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A 4-year-old girl sustains a buckle fracture of the ulna and associated radial head dislocation. Closed reduction and immobilization of the arm in 110 degrees of flexion (as swelling allows) and full supination enhances the stability of the injury by which of the following:
Tightening the interosseous membrane
Tightening the biceps
Eliminates plastic deformation
Relaxes the pronator quadratus
Protects the posterior interosseous nerve
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Closed reduction and immobilization of the arm in 110 degrees of flexion (as swelling allows) and full supination enhances the stability of the injury by tightening the interosseous membrane and relaxing the biceps tendon. A Monteggia lesion is a fracture of the proximal ulna with an associated radial head dislocation. When the ulna fracture is incomplete (greenstick or buckle), these injuries are most often successfully treated with closed reduction, and operative management is not needed. The article by Ring et al is a review of Monteggia fractures and states that immobilization in supination is a key element in successful nonoperative treatment of Monteggia fractures.
Ring D, Jupiter JB, Waters PM
J Am Acad Orthop Surg. 6(4):215-24. PMID: 9682084 (Link to Abstract)
Ring, JAAOS 1998
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A 7-year-old girl falls off of her bike and sustains the injury depicted in Figures A & B. All of the following are indications for surgical management of Monteggia fractures EXCEPT:
Combined radius and long oblique ulnar fracture and reduced radial head dislocation
Incomplete ulnar fracture with lateral radial head dislocation that is successfully reduced
Ulnar communition with ulnar shortening
One week post-reduction/casting radiograph showing loss of radial head reduction
Long oblique ulnar fracture with irreducible radial head dislocation
Monteggia fractures include a combination of ulnar fracture and radial head dislocation. Pediatric patients have better outcomes than adults. The Bado classification names patterns based on direction of the radial head dislocation(1=anterior, 2=posterior, 3=lateral) with Bado Type 4 being a both bone forearm fracture with associated radial head dislocation. Initial management for Type 1-3 injuries is closed reduction and long arm casting if the ulna is at appropriate length and the radial head is reduced.
The review articles by Ring and Wilkins discuss operative indications to include failure to maintain ulnar reduction or radial head anatomic position and a Type 4 Bado injury (whether or not the radial head can be successfully closed reduced).
J Pediatr Orthop. 2002 Jul-Aug;22(4):548-54. PMID: 12131457 (Link to Abstract)
Wilkins, JPO 2002
This video describe the clinical presentation and XR findings in Monteggia fract...
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A 6-year-old boy fell off the monkey bars 3 months ago and has had pain and decreased elbow motion since his fall. His radiographs are shown in figures A and B. Closed reduction was unsuccessful. What is the most appropriate treatment?
Bracing and early range of motion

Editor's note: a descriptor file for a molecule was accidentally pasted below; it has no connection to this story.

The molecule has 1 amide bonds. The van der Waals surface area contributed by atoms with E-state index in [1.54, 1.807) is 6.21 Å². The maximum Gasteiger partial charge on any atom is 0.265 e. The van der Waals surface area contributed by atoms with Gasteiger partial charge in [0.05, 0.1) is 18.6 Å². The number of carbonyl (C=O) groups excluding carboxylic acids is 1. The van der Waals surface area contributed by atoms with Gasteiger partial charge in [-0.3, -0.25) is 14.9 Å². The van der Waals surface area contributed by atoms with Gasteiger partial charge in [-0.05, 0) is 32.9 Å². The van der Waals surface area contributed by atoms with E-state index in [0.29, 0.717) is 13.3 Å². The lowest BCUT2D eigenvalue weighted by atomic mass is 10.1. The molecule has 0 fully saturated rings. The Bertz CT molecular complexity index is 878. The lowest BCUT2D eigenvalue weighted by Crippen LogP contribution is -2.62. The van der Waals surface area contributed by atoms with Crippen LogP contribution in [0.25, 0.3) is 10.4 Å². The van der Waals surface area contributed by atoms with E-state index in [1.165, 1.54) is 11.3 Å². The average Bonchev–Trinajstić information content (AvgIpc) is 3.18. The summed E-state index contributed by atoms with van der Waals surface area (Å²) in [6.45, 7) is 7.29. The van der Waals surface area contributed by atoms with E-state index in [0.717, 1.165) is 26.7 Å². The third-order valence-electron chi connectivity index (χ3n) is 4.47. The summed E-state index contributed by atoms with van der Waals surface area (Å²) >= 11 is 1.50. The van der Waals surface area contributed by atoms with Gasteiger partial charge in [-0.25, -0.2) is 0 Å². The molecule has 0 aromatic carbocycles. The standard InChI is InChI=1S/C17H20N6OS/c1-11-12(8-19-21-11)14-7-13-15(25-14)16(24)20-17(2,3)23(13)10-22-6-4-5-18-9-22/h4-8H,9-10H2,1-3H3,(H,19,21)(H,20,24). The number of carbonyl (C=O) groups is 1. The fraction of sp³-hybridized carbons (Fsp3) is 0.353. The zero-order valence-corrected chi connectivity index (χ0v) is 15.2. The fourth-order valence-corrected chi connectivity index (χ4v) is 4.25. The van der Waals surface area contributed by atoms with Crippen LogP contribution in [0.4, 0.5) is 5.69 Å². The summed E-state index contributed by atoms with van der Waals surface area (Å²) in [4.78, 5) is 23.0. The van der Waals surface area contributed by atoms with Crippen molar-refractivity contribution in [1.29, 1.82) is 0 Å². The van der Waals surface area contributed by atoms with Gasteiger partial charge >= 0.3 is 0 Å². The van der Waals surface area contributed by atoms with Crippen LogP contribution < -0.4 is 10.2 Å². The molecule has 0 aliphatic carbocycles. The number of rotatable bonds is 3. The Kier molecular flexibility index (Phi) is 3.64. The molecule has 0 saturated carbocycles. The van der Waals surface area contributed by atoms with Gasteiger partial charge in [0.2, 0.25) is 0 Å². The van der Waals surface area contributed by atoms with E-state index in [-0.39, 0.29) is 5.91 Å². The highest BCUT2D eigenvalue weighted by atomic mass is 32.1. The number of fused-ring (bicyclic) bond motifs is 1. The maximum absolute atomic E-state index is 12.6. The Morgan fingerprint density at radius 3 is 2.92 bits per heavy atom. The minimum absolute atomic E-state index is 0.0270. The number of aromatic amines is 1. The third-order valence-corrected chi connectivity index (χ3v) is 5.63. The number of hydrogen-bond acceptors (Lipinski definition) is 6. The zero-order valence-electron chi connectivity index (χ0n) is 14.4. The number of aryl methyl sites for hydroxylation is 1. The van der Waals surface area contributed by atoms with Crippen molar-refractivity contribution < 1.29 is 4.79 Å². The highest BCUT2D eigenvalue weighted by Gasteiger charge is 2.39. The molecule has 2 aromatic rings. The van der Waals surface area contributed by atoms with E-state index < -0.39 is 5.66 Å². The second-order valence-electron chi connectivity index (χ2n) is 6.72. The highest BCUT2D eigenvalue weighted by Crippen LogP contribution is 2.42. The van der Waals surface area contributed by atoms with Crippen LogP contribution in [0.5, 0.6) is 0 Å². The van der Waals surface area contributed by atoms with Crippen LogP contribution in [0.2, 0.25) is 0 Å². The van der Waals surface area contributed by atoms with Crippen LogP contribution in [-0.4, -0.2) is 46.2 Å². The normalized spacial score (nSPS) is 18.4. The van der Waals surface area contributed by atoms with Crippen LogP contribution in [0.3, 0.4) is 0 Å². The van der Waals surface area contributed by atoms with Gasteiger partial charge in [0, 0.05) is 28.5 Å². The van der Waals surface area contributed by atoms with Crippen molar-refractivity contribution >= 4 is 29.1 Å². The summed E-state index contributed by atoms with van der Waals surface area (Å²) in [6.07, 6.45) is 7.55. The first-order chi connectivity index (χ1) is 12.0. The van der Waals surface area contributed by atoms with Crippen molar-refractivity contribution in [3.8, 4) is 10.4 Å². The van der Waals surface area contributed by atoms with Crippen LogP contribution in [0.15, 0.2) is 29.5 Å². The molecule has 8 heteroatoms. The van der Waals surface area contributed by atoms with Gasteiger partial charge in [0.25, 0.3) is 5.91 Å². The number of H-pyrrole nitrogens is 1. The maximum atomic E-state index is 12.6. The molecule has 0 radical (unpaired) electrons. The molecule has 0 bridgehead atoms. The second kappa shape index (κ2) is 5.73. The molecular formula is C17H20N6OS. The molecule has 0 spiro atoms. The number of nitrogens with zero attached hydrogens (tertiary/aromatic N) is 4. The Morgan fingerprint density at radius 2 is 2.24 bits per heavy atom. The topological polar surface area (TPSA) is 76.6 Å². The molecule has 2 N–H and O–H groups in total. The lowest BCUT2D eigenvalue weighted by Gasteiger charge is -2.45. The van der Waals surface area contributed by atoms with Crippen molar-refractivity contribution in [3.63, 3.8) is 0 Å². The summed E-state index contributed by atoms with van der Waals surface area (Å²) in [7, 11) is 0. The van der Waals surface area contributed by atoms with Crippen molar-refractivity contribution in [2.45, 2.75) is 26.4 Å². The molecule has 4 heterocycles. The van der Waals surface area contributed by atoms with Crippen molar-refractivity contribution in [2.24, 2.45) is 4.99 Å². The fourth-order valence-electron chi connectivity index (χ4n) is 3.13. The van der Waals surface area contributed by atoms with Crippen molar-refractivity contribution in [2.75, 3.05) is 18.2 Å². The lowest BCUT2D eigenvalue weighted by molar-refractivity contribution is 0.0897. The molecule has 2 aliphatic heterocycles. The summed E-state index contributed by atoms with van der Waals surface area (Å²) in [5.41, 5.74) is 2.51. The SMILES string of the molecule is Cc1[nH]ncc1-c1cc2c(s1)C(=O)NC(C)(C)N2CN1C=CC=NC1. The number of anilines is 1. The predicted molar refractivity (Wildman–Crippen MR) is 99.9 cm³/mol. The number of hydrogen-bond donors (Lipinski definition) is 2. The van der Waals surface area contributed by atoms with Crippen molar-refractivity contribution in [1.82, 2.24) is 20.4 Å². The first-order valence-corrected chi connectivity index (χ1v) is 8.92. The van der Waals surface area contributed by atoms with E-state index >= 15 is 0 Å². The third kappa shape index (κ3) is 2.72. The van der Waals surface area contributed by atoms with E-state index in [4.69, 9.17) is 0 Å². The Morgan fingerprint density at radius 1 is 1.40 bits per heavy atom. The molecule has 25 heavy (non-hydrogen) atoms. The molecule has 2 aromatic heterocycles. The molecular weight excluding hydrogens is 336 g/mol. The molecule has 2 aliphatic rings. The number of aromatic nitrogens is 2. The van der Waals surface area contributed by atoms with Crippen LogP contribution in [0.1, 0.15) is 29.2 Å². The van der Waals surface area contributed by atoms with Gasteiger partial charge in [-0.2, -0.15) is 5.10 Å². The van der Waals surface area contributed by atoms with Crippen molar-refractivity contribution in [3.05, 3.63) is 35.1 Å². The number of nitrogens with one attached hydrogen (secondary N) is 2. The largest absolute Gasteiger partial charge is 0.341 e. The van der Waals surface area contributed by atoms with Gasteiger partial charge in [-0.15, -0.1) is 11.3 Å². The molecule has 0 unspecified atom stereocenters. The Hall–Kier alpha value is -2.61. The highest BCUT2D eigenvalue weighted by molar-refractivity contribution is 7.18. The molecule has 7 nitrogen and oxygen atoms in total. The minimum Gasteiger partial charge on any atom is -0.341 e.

Closed reduction and casting in supination and flexion
Open reduction internal fixation of medial epicondyle fracture
Open reduction internal fixation of lateral condyle fracture
Open reduction of radial head dislocation with casting in supination and flexion
The radiographs show a dislocation of the radiocapitellar joint. This is going to require open reduction due to the chronicity of the injury. Treatment options include annular ligament repair, ulnar osteotomy, radial osteotomy or a combination of these procedures. Also, the annular, quadrate, oblique & interosseous ligaments tighten in supination, providing further stability to the proximal radioulnar joint and decreasing the risk of re-dislocation.
It has been published by many authors, including Lincoln et al, that an isolated radial head dislocation does not occur in the pediatric population and that plastic deformation or malunion of the ulna is typically present creating a Monteggia fracture-dislocation variant. The ulnar deformity, if significant, may need to be addressed via osteotomy in the corrective procedure in order to obtain a secure reduction of the radiocapitellar joint. In treating the traumatic radial head dislocation, it is important to consider congenital radial head dislocation and occult Monteggia fracture (plastic deformation of the ulna) in the differential diagnosis as this could alter your treatment strategy.
Lincoln TL, Mubarak SJ.
J Pediatr Orthop. 1994 Jul-Aug;14(4):454-7. PMID: 8077426 (Link to Abstract)
Lincoln, JPO 1994
HPI - 12 yo boy presents with Left elbow pain and a history of an ulna shaft fracture 3 years ago.
He was treated with closed reduction and casting at the time of the initial injury. The boy's parents report that his arm never looked right after the injury. He continued to have pain in the lateral aspect of his elbow, with an associated prominence anterolaterally. They were advised to wait two years which did not yield significant improvement, so they finally sought treatment elsewhere.
The patient presents with his parents with complaints of left elbow pain with movement and inability to participate in sports. The patient is right hand dominant and this is a left-sided injury.
Only one XRay is available from the initial injury, which is shown.
Three current XRays are shown.
Would you order further imaging on this patient?
HPI - Patient presented after a fall from a slide on his left arm. Patient denied any other trauma. Patient's parents think he fell on an outstretched arm.
What is the most likely diagnosis?
HPI - pai and limitation of elbow since 2 years
How would you treat this patient